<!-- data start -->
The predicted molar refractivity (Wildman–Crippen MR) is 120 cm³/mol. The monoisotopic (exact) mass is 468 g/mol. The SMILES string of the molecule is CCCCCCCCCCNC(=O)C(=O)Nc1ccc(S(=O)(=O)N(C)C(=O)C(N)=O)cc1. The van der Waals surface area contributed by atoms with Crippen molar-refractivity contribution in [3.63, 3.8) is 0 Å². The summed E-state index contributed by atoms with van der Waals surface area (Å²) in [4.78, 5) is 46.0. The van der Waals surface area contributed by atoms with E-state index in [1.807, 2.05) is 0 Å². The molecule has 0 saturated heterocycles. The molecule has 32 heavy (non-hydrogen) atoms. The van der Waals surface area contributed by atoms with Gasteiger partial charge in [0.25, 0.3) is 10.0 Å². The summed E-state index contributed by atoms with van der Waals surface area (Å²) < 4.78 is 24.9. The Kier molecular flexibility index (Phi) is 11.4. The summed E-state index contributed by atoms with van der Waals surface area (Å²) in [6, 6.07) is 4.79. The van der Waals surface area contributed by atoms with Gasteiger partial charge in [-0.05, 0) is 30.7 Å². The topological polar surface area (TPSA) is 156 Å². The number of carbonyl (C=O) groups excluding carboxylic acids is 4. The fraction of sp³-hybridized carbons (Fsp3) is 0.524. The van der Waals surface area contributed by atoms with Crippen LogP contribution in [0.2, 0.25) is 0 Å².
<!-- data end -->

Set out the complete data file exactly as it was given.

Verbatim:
The predicted molar refractivity (Wildman–Crippen MR) is 120 cm³/mol. The monoisotopic (exact) mass is 468 g/mol. The SMILES string of the molecule is CCCCCCCCCCNC(=O)C(=O)Nc1ccc(S(=O)(=O)N(C)C(=O)C(N)=O)cc1. The van der Waals surface area contributed by atoms with Crippen molar-refractivity contribution in [3.63, 3.8) is 0 Å². The summed E-state index contributed by atoms with van der Waals surface area (Å²) in [4.78, 5) is 46.0. The van der Waals surface area contributed by atoms with E-state index in [1.807, 2.05) is 0 Å². The molecule has 0 saturated heterocycles. The molecule has 32 heavy (non-hydrogen) atoms. The van der Waals surface area contributed by atoms with Gasteiger partial charge in [0.25, 0.3) is 10.0 Å². The summed E-state index contributed by atoms with van der Waals surface area (Å²) < 4.78 is 24.9. The Kier molecular flexibility index (Phi) is 11.4. The summed E-state index contributed by atoms with van der Waals surface area (Å²) in [6, 6.07) is 4.79. The van der Waals surface area contributed by atoms with Gasteiger partial charge in [-0.05, 0) is 30.7 Å². The topological polar surface area (TPSA) is 156 Å². The number of carbonyl (C=O) groups excluding carboxylic acids is 4. The fraction of sp³-hybridized carbons (Fsp3) is 0.524. The van der Waals surface area contributed by atoms with Crippen LogP contribution in [0.2, 0.25) is 0 Å².